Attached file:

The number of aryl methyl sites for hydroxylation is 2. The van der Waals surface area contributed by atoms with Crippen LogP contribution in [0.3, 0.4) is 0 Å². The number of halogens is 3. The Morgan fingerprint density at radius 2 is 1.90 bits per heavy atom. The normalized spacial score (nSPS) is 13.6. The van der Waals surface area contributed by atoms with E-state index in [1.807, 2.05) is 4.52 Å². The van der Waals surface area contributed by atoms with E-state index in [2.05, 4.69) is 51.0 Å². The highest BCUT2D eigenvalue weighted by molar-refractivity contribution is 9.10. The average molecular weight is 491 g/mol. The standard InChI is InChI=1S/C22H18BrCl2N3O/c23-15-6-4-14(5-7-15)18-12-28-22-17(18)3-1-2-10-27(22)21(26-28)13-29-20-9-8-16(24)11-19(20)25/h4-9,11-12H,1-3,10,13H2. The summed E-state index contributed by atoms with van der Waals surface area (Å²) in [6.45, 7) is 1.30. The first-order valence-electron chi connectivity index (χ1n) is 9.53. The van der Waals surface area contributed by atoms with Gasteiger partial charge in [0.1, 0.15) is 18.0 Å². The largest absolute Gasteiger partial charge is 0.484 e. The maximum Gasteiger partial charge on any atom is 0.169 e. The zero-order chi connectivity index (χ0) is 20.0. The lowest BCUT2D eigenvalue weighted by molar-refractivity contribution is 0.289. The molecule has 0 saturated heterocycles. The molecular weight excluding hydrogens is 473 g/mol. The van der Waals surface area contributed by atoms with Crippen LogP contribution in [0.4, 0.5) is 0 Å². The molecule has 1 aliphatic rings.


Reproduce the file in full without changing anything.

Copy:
The number of aryl methyl sites for hydroxylation is 2. The van der Waals surface area contributed by atoms with Crippen LogP contribution in [0.3, 0.4) is 0 Å². The number of halogens is 3. The Morgan fingerprint density at radius 2 is 1.90 bits per heavy atom. The normalized spacial score (nSPS) is 13.6. The van der Waals surface area contributed by atoms with E-state index in [1.807, 2.05) is 4.52 Å². The van der Waals surface area contributed by atoms with E-state index in [2.05, 4.69) is 51.0 Å². The highest BCUT2D eigenvalue weighted by molar-refractivity contribution is 9.10. The average molecular weight is 491 g/mol. The standard InChI is InChI=1S/C22H18BrCl2N3O/c23-15-6-4-14(5-7-15)18-12-28-22-17(18)3-1-2-10-27(22)21(26-28)13-29-20-9-8-16(24)11-19(20)25/h4-9,11-12H,1-3,10,13H2. The summed E-state index contributed by atoms with van der Waals surface area (Å²) in [6.45, 7) is 1.30. The first-order valence-electron chi connectivity index (χ1n) is 9.53. The van der Waals surface area contributed by atoms with Gasteiger partial charge in [0.1, 0.15) is 18.0 Å². The largest absolute Gasteiger partial charge is 0.484 e. The maximum Gasteiger partial charge on any atom is 0.169 e. The zero-order chi connectivity index (χ0) is 20.0. The lowest BCUT2D eigenvalue weighted by molar-refractivity contribution is 0.289. The molecule has 0 saturated heterocycles. The molecular weight excluding hydrogens is 473 g/mol. The van der Waals surface area contributed by atoms with Crippen LogP contribution in [0.4, 0.5) is 0 Å². The molecule has 1 aliphatic rings.